Romila Thapar: Interpreter of things past
The Kluge Prize is another feather in the cap of the acclaimed historian
Historian Romila Thapar was chosen for the 2008 Kluge Prize for Lifetime Achievement in
the study of Humanity instituted by the United States Library of Congress recently.
Emeritus Professor of History at New Delhi's Jawaharla Nehru University, 77-year-old Romila will share the $1- million award with Peter Robert Lamont Brown, 73-year-old
Professor of History at Princeton University. Thapar is a well-known name in the world of academics, whose writings have profoundly changed the way India's past is understood both at home and abroad.
According to the Library of Congress, Romila and Brown brought "dramatically new perspective to understand vast sweeps of geographical territory and a millennium or more of time in, respectively, Europe and the Middle East, and in the Indian sub-continent".
Romila "created a new and more pluralistic view of Indian civilisation, which had seemed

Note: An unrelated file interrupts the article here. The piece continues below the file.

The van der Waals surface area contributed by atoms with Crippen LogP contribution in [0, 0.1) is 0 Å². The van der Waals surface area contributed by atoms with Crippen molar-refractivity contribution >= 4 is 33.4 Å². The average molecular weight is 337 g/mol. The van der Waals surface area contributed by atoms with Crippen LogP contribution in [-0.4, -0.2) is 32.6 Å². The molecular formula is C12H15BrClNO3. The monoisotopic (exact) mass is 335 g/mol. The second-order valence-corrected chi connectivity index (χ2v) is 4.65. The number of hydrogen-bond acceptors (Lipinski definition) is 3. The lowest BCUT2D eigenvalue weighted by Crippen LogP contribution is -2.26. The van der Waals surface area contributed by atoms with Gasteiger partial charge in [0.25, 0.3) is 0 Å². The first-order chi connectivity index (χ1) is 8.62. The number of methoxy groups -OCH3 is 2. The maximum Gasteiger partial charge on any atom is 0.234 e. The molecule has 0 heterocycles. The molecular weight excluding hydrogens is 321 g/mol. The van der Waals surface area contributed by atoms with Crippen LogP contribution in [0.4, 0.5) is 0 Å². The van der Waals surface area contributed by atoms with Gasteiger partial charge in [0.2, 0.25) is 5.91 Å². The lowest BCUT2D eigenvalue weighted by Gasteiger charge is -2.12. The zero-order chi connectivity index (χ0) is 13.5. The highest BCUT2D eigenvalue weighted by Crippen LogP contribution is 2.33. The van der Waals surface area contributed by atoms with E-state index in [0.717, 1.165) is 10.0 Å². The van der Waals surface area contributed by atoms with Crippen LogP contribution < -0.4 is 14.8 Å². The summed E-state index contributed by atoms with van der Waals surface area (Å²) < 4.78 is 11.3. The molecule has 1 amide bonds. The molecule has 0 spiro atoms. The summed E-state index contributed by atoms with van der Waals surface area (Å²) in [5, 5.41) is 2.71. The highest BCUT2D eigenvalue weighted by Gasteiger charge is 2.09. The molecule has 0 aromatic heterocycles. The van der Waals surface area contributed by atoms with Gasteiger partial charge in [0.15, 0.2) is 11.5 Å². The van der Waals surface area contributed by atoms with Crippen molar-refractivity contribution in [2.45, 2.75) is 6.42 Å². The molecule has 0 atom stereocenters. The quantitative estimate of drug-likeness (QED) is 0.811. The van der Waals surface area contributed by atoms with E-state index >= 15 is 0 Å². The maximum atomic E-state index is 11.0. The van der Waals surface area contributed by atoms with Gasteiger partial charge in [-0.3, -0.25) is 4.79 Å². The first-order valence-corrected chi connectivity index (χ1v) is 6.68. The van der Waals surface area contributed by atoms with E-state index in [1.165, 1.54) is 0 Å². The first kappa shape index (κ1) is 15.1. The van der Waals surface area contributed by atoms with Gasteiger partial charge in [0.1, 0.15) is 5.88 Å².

more unitary and unchanging, by scrutinising its evolution over two millennia and searching
out its historical consciousness".
At the beginning of her career, Romila challenged the conventional historiography. In her
'History of India' (1966), she broke from the prominently held view of an unchanging India,
characterised by a past and static golden age. This work accelerated the adaptation of the
social sciences in Indian universities and became a standard teaching text in Indian schools.
Romila opposed the rewriting of history text books to espouse the agenda of the party in
power during the NDA rule — 1998 to 2004. This in her opinion was an attempt to propagate
a revisionist history in classrooms and political discourse.
"Once we accept one religious group's agenda and beliefs to be taught in public schools, it
opens the door for every other group to do the same thing. As educators, we have to make a
distinction between history on the one hand, which involves questioning existing knowledge
about the past where necessary, and faith on the other, where even myths are acceptable, the
two have to be kept separate. The first is the domain of the historian and the second that of a
priest", says the noted historian.
Romila declined to accept the Padma Bhushan twice — in 2005 and 1992. In a letter to the
then President A.P.J. Abdul Kalam, she said: "I only accept the awards from academic
institutions or those associated with my professional work, and not state awards".